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Discussion Starter #1
I'm looking at a Stanley Bedrock 607 jointer on CL, seller wants $40 for it. I had him take several up close photos of it, it's got a corrugated sole. It's going to need a full restore though.

Any thoughts? I've never restored a bedrock before.
 

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Restoring a Bedrock should not be much different than a normal Stanley. Only the frog adjustment is different.

Corrugated sole does not make any difference in use. I have a few vintage Stanley's with corrugated sole. I am not fond of the corrugated sole, but this is personal. My old eyes find it harder to sight a blade on a corrugated sole. Small thing.

$40 is a good price - if all it needs is labour. If any parts missing or needing to replace, then may be different.

When you get the pictures look at the blade. If the lateral adjustment lever is longer than the blade, it means the blade has been sharpened a lot. Happens. These were tools used by people to earn a living. Some have been sharpened a lot. If the blade has been sharpened enough to remove the laminated hardened steel edge, then it will dull faster and so need to be sharpened more often.

Look for cracks. Dings are common. Easy for a plane to be knocked off a bench.

Broken knob and / or tote are common. Look for these to have correct hardware. Often a screw is lost and someone force fits new hardware which is not the same diameter or thread.
 

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Discussion Starter #3
Restoring a Bedrock should not be much different than a normal Stanley. Only the frog adjustment is different.

Corrugated sole does not make any difference in use. I have a few vintage Stanley's with corrugated sole. I am not fond of the corrugated sole, but this is personal. My old eyes find it harder to sight a blade on a corrugated sole. Small thing.

$40 is a good price - if all it needs is labour. If any parts missing or needing to replace, then may be different.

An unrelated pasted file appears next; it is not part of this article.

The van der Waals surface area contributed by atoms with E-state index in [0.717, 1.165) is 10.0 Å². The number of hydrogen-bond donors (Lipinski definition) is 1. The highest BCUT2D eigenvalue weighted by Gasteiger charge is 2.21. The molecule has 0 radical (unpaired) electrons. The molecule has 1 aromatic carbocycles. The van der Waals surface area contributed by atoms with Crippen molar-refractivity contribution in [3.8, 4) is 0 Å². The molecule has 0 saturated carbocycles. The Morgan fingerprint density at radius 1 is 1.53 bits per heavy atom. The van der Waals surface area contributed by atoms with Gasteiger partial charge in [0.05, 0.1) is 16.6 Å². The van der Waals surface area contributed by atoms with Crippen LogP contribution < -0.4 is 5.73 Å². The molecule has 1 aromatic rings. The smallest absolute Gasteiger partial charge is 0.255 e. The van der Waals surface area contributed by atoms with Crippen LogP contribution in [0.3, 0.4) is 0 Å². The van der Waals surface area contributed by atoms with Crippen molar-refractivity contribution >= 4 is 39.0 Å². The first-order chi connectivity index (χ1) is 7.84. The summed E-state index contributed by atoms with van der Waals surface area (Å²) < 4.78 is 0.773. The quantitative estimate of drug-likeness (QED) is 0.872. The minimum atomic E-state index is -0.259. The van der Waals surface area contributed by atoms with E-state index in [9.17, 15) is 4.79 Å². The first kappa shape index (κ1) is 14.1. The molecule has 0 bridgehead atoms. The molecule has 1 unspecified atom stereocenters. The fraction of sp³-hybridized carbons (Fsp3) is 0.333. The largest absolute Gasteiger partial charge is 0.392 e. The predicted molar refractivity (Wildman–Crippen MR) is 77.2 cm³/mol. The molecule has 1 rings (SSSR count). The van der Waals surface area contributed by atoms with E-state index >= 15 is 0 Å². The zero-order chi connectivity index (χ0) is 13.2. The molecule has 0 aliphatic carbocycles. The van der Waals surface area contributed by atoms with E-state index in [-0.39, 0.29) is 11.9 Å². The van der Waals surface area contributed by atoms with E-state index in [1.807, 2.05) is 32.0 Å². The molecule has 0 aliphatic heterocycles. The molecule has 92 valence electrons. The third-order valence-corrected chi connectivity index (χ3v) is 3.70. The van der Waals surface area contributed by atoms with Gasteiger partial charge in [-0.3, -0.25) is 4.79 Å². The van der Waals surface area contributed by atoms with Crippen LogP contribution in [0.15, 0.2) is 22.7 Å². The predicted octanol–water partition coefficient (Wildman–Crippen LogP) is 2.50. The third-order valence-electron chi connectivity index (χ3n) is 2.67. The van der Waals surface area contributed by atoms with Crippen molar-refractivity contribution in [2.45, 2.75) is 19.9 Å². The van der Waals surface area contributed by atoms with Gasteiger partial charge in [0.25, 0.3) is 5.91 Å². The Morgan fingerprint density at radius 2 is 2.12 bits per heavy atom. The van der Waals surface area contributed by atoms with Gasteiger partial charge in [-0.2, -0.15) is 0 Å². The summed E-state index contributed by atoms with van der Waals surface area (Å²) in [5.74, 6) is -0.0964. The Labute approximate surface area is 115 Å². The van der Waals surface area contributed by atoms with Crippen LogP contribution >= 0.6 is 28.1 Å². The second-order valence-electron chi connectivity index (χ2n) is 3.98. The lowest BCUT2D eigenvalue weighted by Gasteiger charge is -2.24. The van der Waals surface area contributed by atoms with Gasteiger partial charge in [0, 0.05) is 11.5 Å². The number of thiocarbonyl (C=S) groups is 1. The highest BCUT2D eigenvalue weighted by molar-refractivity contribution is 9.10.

When you get the pictures look at the blade. If the lateral adjustment lever is longer than the blade, it means the blade has been sharpened a lot. Happens. These were tools used by people to earn a living. Some have been sharpened a lot. If the blade has been sharpened enough to remove the laminated hardened steel edge, then it will dull faster and so need to be sharpened more often.

Look for cracks. Dings are common. Easy for a plane to be knocked off a bench.

Broken knob and / or tote are common. Look for these to have correct hardware. Often a screw is lost and someone force fits new hardware which is not the same diameter or thread.
Thanks for the reply Dave!

I actually really like the corrugated soles. I mentioned it strictly for the reason that they're less common than solid soles. Someone once told me that Stanley wouldn't tell people the difference between the two, and that it was probably a publicity stunt to sell more planes :).

The iron isn't that big of a deal to me, I tend to scrap the iron/chip breaker and buy a HOCK replacement, I like the added heft to reduce blade chatter. Do you know if the iron in a Bed Rock is the same as a normal Stanley?

When I go over there today I'm bringing my granite stone and some shims to see how much work I'm going to have to put in to it. I'm excited for it though. The last jointer I bought didn't restore well and I've been looking for another good deal for a while now.